Polish elections offer no alternative for the broad masses

On September 7, the Polish Parliament (Sejm) resolved to dissolve itself, with new parliamentary elections set for October 21. The motion was carried with 377 votes in favour, 54 against and 20 abstentions.

The Polish government—a fragile political coalition between the ruling nationalist and right-wing Law and Justice party (PiS) and its two even more reactionary partners, the Farmers’ Self-Defence and the League of Polish Families (LPR)—had been characterised by a series of intrigues and crises since its election in May 2006. The coalition eventually broke up in July of this year following corruption scandals, abuse of the security apparatuses by the main party in the coalition, the PiS, and growing popular opposition to the government.

The country’s ruling elite has now decided to use the new elections to reorganise its personnel and party political landscape in order to continue its ongoing assault on the living conditions and democratic rights of the vast majority of the population.

Political cleavages within the PiS were exposed when Interior Minister Janusz Kaczmarek was sacked on August 9 by his superior, PiS head and Prime Minister Jaroslaw Kaczynski. Together with identical twin brother Lech Kaczynski, who presently serves as the president, the two are leading an authoritarian campaign in the country to eliminate as much political opposition within the state, industry, and media as possible.

To this end, their Central Anti-Corruption Bureau (CBA), which is theoretically assigned the task of halting ubiquitous “corruption” in official channels, has been staffed with loyal acolytes whose job is to neutralise anybody deviating from the PiS and Kaczynski line. This pattern has been repeated in many influential state institutions, from state-owned industrial concerns to the public media and universities. Officials demonstrating some degree of independence have been dismissed in droves to make way for pliant PiS sycophants.

On August 24, Prime Minister Kaczynski suspended secret parliamentary committee hearings to prevent Kaczmarek, who is now being feted in oppositional circles as a seasoned PiS dissident, from giving information about the activities of the CBA on the pretext that such information is a state secret.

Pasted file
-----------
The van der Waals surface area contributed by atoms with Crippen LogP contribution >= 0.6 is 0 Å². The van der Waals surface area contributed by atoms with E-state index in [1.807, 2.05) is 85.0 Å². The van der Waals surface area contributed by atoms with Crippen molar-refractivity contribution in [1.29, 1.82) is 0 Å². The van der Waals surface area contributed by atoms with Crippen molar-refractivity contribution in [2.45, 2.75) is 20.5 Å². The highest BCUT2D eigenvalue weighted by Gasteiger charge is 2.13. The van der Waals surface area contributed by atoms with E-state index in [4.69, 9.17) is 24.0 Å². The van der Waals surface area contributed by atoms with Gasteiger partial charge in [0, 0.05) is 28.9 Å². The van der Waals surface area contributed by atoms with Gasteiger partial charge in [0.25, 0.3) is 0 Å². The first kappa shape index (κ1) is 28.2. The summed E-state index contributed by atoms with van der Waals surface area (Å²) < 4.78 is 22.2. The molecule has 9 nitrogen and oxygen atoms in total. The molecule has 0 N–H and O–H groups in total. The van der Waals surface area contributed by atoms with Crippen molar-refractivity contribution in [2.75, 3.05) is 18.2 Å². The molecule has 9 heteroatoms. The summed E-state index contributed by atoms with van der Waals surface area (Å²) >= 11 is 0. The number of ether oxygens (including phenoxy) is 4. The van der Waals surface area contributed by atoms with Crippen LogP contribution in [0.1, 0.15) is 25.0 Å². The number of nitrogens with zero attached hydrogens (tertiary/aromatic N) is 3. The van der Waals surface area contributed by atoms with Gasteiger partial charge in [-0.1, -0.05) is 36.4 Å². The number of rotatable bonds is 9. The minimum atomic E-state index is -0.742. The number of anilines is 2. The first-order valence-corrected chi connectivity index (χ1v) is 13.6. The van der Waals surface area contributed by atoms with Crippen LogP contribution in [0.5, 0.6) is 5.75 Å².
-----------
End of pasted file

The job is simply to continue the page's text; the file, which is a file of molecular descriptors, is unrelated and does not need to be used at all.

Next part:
Kaczmarek retaliated by publicly declaring that the PiS was using the Secret Services, state prosecutors, and the CBA to gather information not only on opposition politicians, private media owners and journalists, but also on figures within the PiS itself.

On August 31, masked special agents from the Secret Services promptly proceeded to arrest Kaczmarek on the charge of endangering state secrets and held him in custody overnight.

On September 2, the Kaczynskis also charged Kaczmarek with providing information to the press about a scheme to frame former agriculture minister and head of Farmers’ Self-Defence, Andrzej Lepper, whose party, himself included, has since been deprived of political power by the PiS. The scale of depravation within the Polish ruling elite seemingly knows no bounds.

The list of people whom Kaczmarek is alleged to have utilised to inform on Lepper reads like a who’s who of the rich and powerful in the country. According to the government, this list includes:

* Jaroslaw Marzec, the former head of the CBA. He was dismissed from his post on August 9 for unannounced reasons.

* Ryszard Krauze, the head of Poland’s largest software company, Prokom. The fifth richest man in Poland, he has since left the country.

* Jaromir Netzel, former CEO of powerful Polish insurance agency PZU. He has since been sacked due to alleged involvement in the present affair.

* Konrad Korniatowski, the former chief of police.

The scheme revolved around a tract of agricultural land to be re-zoned for commercial use, from which Andrzej Lepper and some supporters were to have benefited handsomely. However, it has since been revealed that the land to be re-zoned did not exist, thus exposing the pretext under which Lepper and his party were effectively disenfranchised.

The new elections—a mockery of democratic procedures

Unperturbed by the unmasking of their intrigues, the Kaczynski twins are now mobilising the most backward sections of Polish society, in particular the heavily Catholic countryside, in their election campaign. They are relying on their control of the media and above all the unpopularity of opposition parties to secure a further term in office.

In this regard, Prime Minister Kaczynski’s remarks on August 25, as quoted by Reuters, that “we will win,” should be taken as a warning to the working class that the upcoming elections on October 21 could very well be marred by direct manipulation by the PiS, if they do take place at all.

As if sensing this threat to the legitimacy of bourgeois rule, the Vienna-based Organisation for Security and Cooperation in Europe (OSCE) offered to send international observers to monitor the upcoming elections, in tandem with remarks made by former Czech President Vaclav Havel on September 3 that foreign monitors should be present in Poland on October 21. The Polish government promptly turned down the “offer,” making clear that foreign monitors would not be welcome.